Since the lockdown in March, there have been huge changes in consumer behaviour and mindset. So it was no surprise that a large FMCG company had many questions about how consumer behaviour with respect to personal hygiene had altered after the lockdown — were people showering as often, when were they brushing their teeth, how were they taking care of their skin and hair? Answers to such questions would have strong implications for how they market their existing products and indeed on what new products they should introduce.
Unfortunately, two important sources of data – face-to-face interviews and focus group discussions – had dried up on account of the lockdown measures. The FMCG companies and countless others turned to social media for answers and were not disappointed because consumers like you and me are continuously expressing ourselves publicly on social media platforms.
What is social media research and how is it different from conventional research?
Social media research involves studying the conversations on social networking sites, blogs and forums, where consumers have expressed themselves, freely discussing their sentiments, emotions, opinions, brand experiences, product feedback, complaints, queries and need gaps.
All of these provide rich qualitative insight to marketers who rely heavily on consumer research for their decision-making.
There are several differences between traditional market research and social media research, the foremost of which is that traditional research aims to answer questions that a marketer is concerned about, while social media research uncovers what is top-of-mind for the consumer.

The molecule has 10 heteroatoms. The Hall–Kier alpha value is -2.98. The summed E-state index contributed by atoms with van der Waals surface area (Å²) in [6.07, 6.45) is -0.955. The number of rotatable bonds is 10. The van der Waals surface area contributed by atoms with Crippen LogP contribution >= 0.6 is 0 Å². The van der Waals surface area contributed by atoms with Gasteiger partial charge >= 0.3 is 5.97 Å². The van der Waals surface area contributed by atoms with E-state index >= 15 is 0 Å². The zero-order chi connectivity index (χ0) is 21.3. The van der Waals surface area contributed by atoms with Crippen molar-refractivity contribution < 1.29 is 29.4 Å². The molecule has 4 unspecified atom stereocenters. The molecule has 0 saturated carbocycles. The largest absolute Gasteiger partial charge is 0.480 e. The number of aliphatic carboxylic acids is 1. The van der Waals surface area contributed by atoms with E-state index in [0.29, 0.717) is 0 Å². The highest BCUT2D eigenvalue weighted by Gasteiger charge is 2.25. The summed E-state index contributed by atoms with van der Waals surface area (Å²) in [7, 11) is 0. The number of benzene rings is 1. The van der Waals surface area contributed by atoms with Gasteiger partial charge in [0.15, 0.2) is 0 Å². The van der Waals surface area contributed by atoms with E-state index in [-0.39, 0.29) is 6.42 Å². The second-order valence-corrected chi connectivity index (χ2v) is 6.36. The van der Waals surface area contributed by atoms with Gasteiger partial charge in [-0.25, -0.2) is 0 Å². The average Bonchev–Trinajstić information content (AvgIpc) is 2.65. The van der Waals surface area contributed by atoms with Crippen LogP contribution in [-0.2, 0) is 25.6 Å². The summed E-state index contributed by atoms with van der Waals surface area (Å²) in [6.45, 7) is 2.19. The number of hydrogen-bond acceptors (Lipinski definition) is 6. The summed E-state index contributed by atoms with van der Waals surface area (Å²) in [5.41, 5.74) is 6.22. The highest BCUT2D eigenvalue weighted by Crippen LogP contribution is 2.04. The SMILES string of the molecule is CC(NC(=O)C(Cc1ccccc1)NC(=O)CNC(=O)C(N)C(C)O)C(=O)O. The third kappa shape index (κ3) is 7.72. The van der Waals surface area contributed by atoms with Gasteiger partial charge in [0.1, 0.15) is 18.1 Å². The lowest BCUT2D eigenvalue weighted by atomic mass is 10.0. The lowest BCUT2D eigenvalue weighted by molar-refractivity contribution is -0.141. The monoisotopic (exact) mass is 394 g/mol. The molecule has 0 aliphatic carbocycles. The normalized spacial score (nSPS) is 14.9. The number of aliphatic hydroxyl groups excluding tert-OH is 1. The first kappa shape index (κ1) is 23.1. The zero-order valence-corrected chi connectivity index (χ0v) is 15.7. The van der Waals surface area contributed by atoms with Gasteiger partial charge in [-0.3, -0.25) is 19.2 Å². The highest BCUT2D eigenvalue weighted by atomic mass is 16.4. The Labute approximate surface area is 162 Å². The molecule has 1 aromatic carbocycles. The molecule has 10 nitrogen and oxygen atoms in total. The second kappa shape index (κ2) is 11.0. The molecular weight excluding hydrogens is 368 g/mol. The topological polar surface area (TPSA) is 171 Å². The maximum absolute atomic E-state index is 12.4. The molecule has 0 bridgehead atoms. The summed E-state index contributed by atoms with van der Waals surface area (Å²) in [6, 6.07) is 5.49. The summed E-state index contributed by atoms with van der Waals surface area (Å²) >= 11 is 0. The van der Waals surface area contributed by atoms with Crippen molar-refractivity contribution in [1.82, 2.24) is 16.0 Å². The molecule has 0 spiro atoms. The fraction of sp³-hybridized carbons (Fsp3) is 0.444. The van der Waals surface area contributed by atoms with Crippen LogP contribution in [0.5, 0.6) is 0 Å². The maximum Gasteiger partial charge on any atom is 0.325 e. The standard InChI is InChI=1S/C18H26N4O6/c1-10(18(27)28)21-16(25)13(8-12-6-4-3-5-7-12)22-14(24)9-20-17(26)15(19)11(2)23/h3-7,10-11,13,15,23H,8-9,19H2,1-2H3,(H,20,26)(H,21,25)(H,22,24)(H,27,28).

This is why social media research and traditional research often complement each other where social media research is more open-ended and traditional research is focused on key questions that the marketer is trying to answer.
The pros and cons of social media research
Social media research is usually conducted using a social media listening tool that pulls in thousands of conversations on a topic that a marketer wants to study. These conversations represented unsolicited opinions of thousands of consumers and hence social media research usually has a much larger sample size than traditional market research. Social media research also tends to be faster and cheaper than conventional research, but it is not without drawbacks.
While on the plus side, it is not impaired by biases on account of memory lapses and being influenced by the interviewer bias because it is usually unprompted. However, it has issues of its own that a skilled analyst must deal with — like fake or promoted content, limited control over the demographics of the consumers being studied moreover strong, extreme opinions by a vocal minority of consumers.
How marketers use social media research
Social media research helps a marketer make several important decisions relating to the 4Cs of marketing – Consumer wants and needs, Cost, Convenience and Communication. A common use case involves using social media research to uncover what consumers feel about an existing product or services.